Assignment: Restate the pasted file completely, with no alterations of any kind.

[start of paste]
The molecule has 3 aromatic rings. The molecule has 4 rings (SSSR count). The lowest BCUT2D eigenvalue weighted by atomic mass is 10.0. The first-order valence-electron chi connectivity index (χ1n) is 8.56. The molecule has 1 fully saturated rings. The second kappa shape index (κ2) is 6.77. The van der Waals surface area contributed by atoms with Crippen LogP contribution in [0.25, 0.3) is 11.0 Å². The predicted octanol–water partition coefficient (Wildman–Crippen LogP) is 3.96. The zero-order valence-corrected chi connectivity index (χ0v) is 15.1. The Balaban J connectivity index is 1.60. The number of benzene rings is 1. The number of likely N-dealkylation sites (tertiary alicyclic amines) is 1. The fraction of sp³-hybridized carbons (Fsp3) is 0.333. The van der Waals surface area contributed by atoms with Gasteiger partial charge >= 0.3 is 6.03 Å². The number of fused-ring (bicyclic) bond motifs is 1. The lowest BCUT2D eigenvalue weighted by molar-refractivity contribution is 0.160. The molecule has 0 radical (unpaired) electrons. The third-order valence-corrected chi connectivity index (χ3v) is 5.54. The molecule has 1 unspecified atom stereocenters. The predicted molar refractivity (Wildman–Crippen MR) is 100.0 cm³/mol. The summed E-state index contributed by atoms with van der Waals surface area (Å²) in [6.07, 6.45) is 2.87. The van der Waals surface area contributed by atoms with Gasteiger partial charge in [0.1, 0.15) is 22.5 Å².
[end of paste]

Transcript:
The molecule has 3 aromatic rings. The molecule has 4 rings (SSSR count). The lowest BCUT2D eigenvalue weighted by atomic mass is 10.0. The first-order valence-electron chi connectivity index (χ1n) is 8.56. The molecule has 1 fully saturated rings. The second kappa shape index (κ2) is 6.77. The van der Waals surface area contributed by atoms with Crippen LogP contribution in [0.25, 0.3) is 11.0 Å². The predicted octanol–water partition coefficient (Wildman–Crippen LogP) is 3.96. The zero-order valence-corrected chi connectivity index (χ0v) is 15.1. The Balaban J connectivity index is 1.60. The number of benzene rings is 1. The number of likely N-dealkylation sites (tertiary alicyclic amines) is 1. The fraction of sp³-hybridized carbons (Fsp3) is 0.333. The van der Waals surface area contributed by atoms with Gasteiger partial charge >= 0.3 is 6.03 Å². The number of fused-ring (bicyclic) bond motifs is 1. The lowest BCUT2D eigenvalue weighted by molar-refractivity contribution is 0.160. The molecule has 0 radical (unpaired) electrons. The third-order valence-corrected chi connectivity index (χ3v) is 5.54. The molecule has 1 unspecified atom stereocenters. The predicted molar refractivity (Wildman–Crippen MR) is 100.0 cm³/mol. The summed E-state index contributed by atoms with van der Waals surface area (Å²) in [6.07, 6.45) is 2.87. The van der Waals surface area contributed by atoms with Gasteiger partial charge in [0.1, 0.15) is 22.5 Å².